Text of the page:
“Holy Well” Discovered Beneath Central London Is Still Drinkable After 900 Years

January 25, 2016 | by Tom Hale

Photo credit: Australia House in London's Strand. Tom Flemming/Flickr. CC BY-NC 2.0

Victorian London was a smoggy pool of disease and grime, with a bit of Dickens on the side. Even in the 21st century, the city and her river aren’t exactly known for their cleanliness. Despite its history of filth, a scientific investigation has shown that a 900-year-old spring beneath a central London street has drinkable water.

The spring is located in the basement of Australia House. The 100-year-old building – a stone’s throw from the River Thames, along the Strand in central London – is the United Kingdom’s diplomatic and political center for Australia. Its interior has even been used as the set for Gringotts Bank in the "Harry Potter" films.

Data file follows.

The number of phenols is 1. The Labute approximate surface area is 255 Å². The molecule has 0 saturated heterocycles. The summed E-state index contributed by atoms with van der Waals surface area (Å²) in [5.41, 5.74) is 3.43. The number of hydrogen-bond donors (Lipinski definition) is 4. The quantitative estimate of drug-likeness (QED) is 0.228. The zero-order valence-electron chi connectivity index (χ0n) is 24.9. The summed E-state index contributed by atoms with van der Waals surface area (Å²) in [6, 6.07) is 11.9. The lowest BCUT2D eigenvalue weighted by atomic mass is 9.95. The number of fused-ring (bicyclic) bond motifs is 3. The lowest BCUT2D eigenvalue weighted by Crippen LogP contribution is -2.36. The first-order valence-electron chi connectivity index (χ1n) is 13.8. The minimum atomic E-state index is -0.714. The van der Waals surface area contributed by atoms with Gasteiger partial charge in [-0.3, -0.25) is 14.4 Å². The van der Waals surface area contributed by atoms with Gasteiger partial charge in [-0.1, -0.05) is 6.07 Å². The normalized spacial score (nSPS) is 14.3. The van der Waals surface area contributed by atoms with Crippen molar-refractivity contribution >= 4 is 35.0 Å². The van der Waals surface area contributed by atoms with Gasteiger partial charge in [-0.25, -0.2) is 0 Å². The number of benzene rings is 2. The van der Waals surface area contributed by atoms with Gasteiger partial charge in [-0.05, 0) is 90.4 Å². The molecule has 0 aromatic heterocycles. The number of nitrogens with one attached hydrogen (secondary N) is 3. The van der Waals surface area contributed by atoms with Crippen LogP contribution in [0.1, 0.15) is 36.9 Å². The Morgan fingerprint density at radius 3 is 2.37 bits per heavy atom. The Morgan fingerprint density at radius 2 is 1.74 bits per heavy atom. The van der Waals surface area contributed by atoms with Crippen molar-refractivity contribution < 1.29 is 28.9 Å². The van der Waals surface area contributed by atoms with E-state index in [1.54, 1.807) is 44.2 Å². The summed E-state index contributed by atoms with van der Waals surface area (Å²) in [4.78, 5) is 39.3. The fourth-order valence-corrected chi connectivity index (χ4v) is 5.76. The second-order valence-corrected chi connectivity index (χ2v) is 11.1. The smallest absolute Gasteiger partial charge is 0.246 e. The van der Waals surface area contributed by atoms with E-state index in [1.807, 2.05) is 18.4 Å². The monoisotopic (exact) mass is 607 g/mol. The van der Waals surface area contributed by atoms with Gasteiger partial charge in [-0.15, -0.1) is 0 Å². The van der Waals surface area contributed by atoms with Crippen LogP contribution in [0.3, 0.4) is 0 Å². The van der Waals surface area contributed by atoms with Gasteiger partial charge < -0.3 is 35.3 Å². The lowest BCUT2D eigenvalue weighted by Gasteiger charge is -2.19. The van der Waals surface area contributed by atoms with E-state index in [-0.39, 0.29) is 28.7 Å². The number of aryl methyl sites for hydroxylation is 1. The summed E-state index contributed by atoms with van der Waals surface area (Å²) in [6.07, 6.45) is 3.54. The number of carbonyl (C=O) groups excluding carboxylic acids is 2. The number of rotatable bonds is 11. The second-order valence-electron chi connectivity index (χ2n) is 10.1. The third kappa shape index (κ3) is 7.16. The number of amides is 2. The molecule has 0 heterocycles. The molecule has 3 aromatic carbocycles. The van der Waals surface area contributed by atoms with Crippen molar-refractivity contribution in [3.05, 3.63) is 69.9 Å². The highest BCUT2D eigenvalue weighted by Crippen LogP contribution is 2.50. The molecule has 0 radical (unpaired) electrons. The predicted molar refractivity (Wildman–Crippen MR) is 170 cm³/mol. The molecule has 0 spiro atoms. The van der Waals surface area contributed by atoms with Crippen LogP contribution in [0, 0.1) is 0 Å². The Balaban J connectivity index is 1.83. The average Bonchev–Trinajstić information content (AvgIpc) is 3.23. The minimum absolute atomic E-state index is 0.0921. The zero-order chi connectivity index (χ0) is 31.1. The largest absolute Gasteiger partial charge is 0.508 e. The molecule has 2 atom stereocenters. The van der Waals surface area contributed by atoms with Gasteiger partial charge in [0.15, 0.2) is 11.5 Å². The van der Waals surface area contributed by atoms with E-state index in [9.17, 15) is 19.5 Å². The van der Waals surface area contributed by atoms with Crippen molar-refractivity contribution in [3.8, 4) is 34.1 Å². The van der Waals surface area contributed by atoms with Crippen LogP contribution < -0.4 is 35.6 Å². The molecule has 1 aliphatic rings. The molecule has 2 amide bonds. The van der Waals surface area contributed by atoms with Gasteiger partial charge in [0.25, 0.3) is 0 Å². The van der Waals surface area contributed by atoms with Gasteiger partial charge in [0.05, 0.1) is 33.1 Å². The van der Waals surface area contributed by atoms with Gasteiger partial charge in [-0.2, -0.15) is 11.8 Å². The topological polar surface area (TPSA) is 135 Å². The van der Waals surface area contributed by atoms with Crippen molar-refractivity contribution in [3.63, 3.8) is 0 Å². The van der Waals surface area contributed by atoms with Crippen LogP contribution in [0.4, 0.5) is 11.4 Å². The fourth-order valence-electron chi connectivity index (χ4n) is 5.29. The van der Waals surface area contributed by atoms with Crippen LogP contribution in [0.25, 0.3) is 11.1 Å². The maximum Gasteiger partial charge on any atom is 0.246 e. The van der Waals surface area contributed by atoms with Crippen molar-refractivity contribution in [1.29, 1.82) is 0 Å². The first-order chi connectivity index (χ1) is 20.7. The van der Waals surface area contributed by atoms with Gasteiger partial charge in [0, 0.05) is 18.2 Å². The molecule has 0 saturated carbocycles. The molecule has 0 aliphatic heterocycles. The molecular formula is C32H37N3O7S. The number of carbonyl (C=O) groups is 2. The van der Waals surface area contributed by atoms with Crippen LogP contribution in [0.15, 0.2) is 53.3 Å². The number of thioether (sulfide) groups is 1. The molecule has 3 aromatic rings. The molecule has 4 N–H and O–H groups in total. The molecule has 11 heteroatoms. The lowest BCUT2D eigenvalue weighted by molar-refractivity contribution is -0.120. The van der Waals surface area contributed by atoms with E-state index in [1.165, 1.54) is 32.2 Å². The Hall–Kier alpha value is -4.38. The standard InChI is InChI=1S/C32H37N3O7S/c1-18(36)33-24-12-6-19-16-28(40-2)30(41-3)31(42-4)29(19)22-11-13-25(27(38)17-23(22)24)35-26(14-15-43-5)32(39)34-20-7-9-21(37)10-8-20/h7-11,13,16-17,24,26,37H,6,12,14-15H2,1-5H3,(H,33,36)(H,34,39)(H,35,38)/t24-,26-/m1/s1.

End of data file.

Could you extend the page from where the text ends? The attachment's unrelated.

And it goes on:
Alexander Downer, Australian high commissioner to Britain and former foreign minister, told ABC News that the well was used throughout the late Middle Ages. Citing sources from a monk who described the water from it as “sweet, wholesome and clear,” Downer said it’s likely the water source was seen as a “holy well” in times gone by.

Around 900 years later, Latis Scientific’s laboratory tested the water for potentially hazardous microbes – including E. coli, Enterococci, Clostridium perfringens – and the total number of living organisms in a sample, or total viable count. After testing for numerous lurgies, they declared that the water was indeed fit for human consumption.

“These wells were of great significance, particularly back in the middle ages," Downer told ABC News. “They were used for ceremonial purposes and plays were performed around the well. And as a result of that, this part of London evolved as an area where theatres were built.”

Main image credit: Tom Flemming/Flickr. CC BY-NC 2.0.